Warren Buffett’s Berkshire Hathaway Inc. had its credit grade lowered one level by Standard & Poor’s after the ratings company revised its criteria for evaluating insurers.

Berkshire was cut to AA from AA+, S&P said today in a statement about the Omaha, Nebraska-based company. The ratings firm said its outlook on all of Berkshire’s ratings is negative.

“The lower credit rating on BRK better reflects our view of BRK’s dependence on its core insurance operations for most of its dividend income,” John Iten, an S&P analyst, said in the statement, referring to Buffett’s company by its stock ticker.

The cut is the latest blow to Berkshire’s credit rating, which was given the highest level by S&P, Fitch Ratings and Moody’s Investors Service as recently as 2009. A plunging equity market in the first quarter of that year hurt the value of its stock portfolio and shrunk capital at insurance operations. In 2010, Buffett took on debt to buy railroad Burlington Northern Santa Fe.

Today’s downgrade brings S&P’s rating in-line with Moody’s, which rates Berkshire Aa2. Fitch rates Buffett’s company one level lower. Berkshire is the largest shareholder in Moody’s parent Moody’s Corp. Buffett didn’t immediately respond to a request for comment sent to an assistant.

Berkshire’s Class A shares fell 0.3 percent to $168,400 at 9:56 a.m. in New York, trimming their gain this year to 26 percent. That follows a 17 percent advance last year for Buffett’s firm. The company had about $49 billion in cash at the end of March.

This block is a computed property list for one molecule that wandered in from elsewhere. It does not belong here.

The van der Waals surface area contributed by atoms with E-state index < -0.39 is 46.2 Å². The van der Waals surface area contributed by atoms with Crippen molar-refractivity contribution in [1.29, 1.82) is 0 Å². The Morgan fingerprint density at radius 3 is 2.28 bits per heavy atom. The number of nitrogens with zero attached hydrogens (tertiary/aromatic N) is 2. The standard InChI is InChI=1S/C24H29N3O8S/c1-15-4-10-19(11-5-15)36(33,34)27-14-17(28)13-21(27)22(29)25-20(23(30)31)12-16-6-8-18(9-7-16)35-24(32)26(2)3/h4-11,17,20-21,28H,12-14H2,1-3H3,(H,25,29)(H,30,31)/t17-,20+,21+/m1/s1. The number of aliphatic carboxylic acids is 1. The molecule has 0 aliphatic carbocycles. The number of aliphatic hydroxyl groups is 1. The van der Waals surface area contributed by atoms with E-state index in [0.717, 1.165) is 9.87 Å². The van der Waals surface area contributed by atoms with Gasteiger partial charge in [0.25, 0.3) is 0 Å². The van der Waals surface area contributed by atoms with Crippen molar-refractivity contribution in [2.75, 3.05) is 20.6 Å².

Insurance Dependent

As Berkshire’s chairman and CEO for more than four decades, Buffett, 82, built the firm from a textile maker into a company that sells insurance, hauls freight, generates electricity, manufactures chemicals and sells products from diamonds to underwear. The billionaire has used funds from insurance units including Geico to buy stocks and make acquisitions.

Berkshire’s non-insurance operating units, other than BNSF, typically don’t provide a significant portion of dividends to the holding company, Iten said. That makes the company dependent on insurance operations to meet obligations.

S&P cited the riskiness of Berkshire’s stock investments and the firm’s practice of holding less capital to back insurance operations than competitors as factors in the downgrade. Questions over who will replace Buffett also weighed on the rating, S&P said.

The negative outlook reflects the potential that a large acquisition or investment losses could drain capital, S&P said. It’s also tied to S&P’s negative outlook on the U.S. rating, according to the statement.

S&P published its revised ratings criteria for insurers last week. The measures include new liquidity metrics, an assessment of asset-liability matching risk and an analysis of enterprise risk management. At the time, S&P said a majority of ratings would not change and that positive ratings actions would exceed negative ones.

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